No matter how much education your group has, or how little, your group's money income has been declining for 12 years, not just since the start of the Great Recession.
Yes, you need a good education to get a good job, but in the 21st Century you also need a good education to get a bad job. A recent study found that 46.3% of the projected beneficiaries of an increase in the Maryland minimum wage from $7.25 to $10.00 per hour have at least some college education. Yes, college educated people working for minimum wage, many of them full time. See the comments on Mark Thoma's post What's the Cost and Financial Value of College.
For plutocrats and employers, declining wages is a feature, not a bug. They want taxpayers to train their workers so they don't have to, and they want labor costs to keep going down. They are apparently not even embarrassed by this assault on American workers. Lumina Foundation and the Bill and Melinda Gates Foundation funded a study at Georgetown University's Center on Education and the Workforce to calculate how many more college graduates the US would need to turn out in order to drive down the college-versus-high-school wage premium from 74% to 46%! That's the goal—reduce the value of a college education by churning out an even bigger glut of degree holders. Even the study's authors question whether it will be feasible to get more Americans to complete college when they have to pay/borrow more as the incremental value of the degree is declining.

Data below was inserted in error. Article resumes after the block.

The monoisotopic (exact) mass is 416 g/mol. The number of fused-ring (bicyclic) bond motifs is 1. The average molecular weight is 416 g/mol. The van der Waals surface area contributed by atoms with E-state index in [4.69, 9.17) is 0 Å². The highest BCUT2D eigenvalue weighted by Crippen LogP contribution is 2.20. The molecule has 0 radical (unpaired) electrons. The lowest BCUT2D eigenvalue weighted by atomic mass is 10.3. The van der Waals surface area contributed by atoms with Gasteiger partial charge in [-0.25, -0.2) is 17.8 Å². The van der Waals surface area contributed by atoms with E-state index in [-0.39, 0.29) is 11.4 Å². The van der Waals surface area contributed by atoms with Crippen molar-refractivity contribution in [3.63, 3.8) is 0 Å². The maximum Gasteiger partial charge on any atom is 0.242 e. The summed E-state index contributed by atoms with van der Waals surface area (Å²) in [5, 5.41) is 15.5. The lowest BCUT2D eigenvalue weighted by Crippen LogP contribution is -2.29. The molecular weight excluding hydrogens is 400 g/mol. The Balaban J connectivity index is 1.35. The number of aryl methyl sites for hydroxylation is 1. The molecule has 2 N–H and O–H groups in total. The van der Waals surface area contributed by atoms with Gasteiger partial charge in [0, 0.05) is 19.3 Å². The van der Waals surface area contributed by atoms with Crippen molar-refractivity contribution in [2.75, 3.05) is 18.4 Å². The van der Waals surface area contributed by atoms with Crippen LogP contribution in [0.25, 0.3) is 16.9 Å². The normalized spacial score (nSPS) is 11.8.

So here's my modest proposal: Declare a moratorium on hand-wringing about how to improve our educational system and instead focus serious national attention on creating tens of millions of jobs. Then we'll have the money to pay for more education for more people and a rising financial incentive for people to pursue higher education.
Why have we had for 12 years a chronic shortage of jobs up and down the education scale? Recently there has been a spate of punditry to the effect that American workers are being displaced by robots (shorthand for all sorts of automation). Well of course they are, and have been since the beginning of the industrial revolution, but I'm willing to bet that in the last 12 years many more American workers have been displaced by ill-treated Chinese teenagers than by robots.
Hat tip to Anne for the link to Census data.